Coincidentally I just finished a really terrible book about Oakland and how they've lost two teams in the span of three years (the Warriors skipped town to San Francisco) and how they were prepared to lose the A's. I feel awful for the fans, but at the same time, there are better things for a city to spend money on than to give a billionaire hundreds of millions of public dollars so that his team can play in the city. In a weird way, I respect the Oakland City Council and Mayor's office for standing up to these pricks. Fisher has been wanting to go to Vegas for years and he's done nothing but negotiate with the city in bad faith during that time.

The perfect place to build a new stadium was where the old stadium is, but he wouldn't hear of that. It wasn't sexy enough for him. And these guys are never satisfied, you build them a stadium today, in five years they're looking for improvements that the tax payer will be on the hook for. Five years after that, they're going to want to buy the areas around the stadium for a song so that they can redevelop it and keep the money for themselves. The owners are all greedy fucks, always have been, always will be.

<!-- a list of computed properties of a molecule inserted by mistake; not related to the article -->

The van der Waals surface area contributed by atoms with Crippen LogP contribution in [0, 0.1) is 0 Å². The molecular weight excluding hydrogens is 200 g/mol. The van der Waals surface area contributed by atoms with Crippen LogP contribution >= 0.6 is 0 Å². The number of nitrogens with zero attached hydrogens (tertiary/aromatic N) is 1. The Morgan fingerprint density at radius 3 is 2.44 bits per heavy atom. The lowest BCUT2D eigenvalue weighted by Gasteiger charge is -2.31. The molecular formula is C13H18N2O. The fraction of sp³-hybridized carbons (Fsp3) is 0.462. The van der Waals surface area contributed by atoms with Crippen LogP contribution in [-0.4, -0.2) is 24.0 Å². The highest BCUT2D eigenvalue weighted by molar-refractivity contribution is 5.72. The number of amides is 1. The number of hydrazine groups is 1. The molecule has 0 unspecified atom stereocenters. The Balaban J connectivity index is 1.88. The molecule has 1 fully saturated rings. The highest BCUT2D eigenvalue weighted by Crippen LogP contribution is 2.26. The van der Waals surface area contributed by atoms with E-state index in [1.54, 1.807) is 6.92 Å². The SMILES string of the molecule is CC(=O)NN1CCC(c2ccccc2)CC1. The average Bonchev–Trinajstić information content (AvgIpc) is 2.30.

BigSoxFan

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*IF* they double it they'll still be in the bottom 20% of MLB.
Which would be a major improvement from the status quo so I don't really see the downside here. Nobody expects this team to be a top 10 draw or anything.
 

joe dokes

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I think that the Knights also draw well because for a year or two, they were the only game in town. And the NHL stocked the team with some pretty decent players, went to the Cup Finals right away and everyone loves a winner.